By pursuing a failed government shutdown strategy, Republicans may have once again snatched defeat from the jaws of victory in next year’s battle for control of the Senate. The GOP had a better than even chance of wresting control before the 16-day shutdown and near default on U.S. debt.
Now polls show the Republican Party to be near outcasts and prospects for the Democrats much improved. Following Newark Mayor Corry Booker’s special Senate election victory in New Jersey last week, the Democrats and their two independent allies hold a 55 to 45-seat advantage over the Republicans in the Senate.
The Republicans would need a six-seat swing to wrest control of the upper chamber – which now appears increasingly daunting amid the crisis within the party.
While Republican strategists earlier this year said they saw a likely GOP path to victory in the 2014 Senate races, political experts including University of Virginia political scientist Larry Sabato and Jennifer Duffy of Cook’s Political Report say the Democrats for now have regained the upper hand.
That’s due largely to a voter backlash against Sen. Ted Cruz of Texas and other Tea Party Republicans who helped precipitate the government shutdown and a debt ceiling crisis in hopes of blocking implementation of President Obama’s Affordable Care Act.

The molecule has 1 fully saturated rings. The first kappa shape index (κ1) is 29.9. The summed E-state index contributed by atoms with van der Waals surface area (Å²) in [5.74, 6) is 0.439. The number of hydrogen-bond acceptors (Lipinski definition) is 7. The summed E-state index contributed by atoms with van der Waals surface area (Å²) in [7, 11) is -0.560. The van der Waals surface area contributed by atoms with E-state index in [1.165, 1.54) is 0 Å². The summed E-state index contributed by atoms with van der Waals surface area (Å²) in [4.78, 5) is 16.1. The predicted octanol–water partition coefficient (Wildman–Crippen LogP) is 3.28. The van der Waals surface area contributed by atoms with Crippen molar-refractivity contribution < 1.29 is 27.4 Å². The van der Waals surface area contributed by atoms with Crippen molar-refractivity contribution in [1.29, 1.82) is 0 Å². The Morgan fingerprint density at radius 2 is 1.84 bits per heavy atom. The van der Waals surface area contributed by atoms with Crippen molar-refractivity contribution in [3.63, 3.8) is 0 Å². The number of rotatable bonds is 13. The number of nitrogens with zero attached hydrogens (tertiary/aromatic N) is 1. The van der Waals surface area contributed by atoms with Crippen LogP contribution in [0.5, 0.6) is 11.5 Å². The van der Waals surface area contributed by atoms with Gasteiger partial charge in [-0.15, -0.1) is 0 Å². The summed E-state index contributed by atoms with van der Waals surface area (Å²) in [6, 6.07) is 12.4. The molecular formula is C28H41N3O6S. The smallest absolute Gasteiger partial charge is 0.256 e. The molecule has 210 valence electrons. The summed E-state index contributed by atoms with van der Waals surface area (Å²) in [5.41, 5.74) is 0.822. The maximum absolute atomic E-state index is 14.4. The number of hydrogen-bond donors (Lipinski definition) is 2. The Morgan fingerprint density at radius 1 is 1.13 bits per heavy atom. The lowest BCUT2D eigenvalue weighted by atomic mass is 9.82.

“Once again, the Republicans’ biggest problem is, well, Republicans,” Duffy said in an interview Monday.
Sabato said that while the election is still a year away, “The shutdown story took hold with the public, much more so than most events.”
“We can say with some confidence this will be an issue next fall,” he added. “There's no question it hurt the GOP image substantially. The shutdown and challenge to the debt limit appeared reckless, very costly, and to no good end.”
The GOP needs to pick up a net total of six seats to regain a Senate majority that was lost in 2006. But is reeling from angry responses from many Republican voters as well as Democrats for allowing Tea Party champions including Texas Sen. Ted Cruz and Utah Sen. Mike Lee to highjack the debate and force a government shutdown in a strategy that veteran Republicans repeatedly warned would not work.
CNN released a poll on Monday in which 54 percent of Americans said that a GOP majority in the House is “bad for the country,” a sentiment that would no doubt extend to putting Republicans atop the Senate.
The situation has been disastrous enough to propel Democrat Terry McAuliffe into the frontrunner spot in this year’s Virginia gubernatorial race, leading 46 percent to 38 percent, according to a recent poll by NBC News and Marist College.
Meanwhile, Tea Party members are trying to challenge establishment Republicans in their party primaries next year.
Senate Minority Leader Mitch McConnell (R-KY) helped craft the deal to end the partial shutdown and raise the debt ceiling, a move that galvanized support from primary challenger Matt Bevin, a Kentucky businessman, who last week received an endorsement from the Senate Conservatives Fund, a PAC founded by former Sen. Jim DeMint (R-S.C.) who now heads the Heritage Foundation.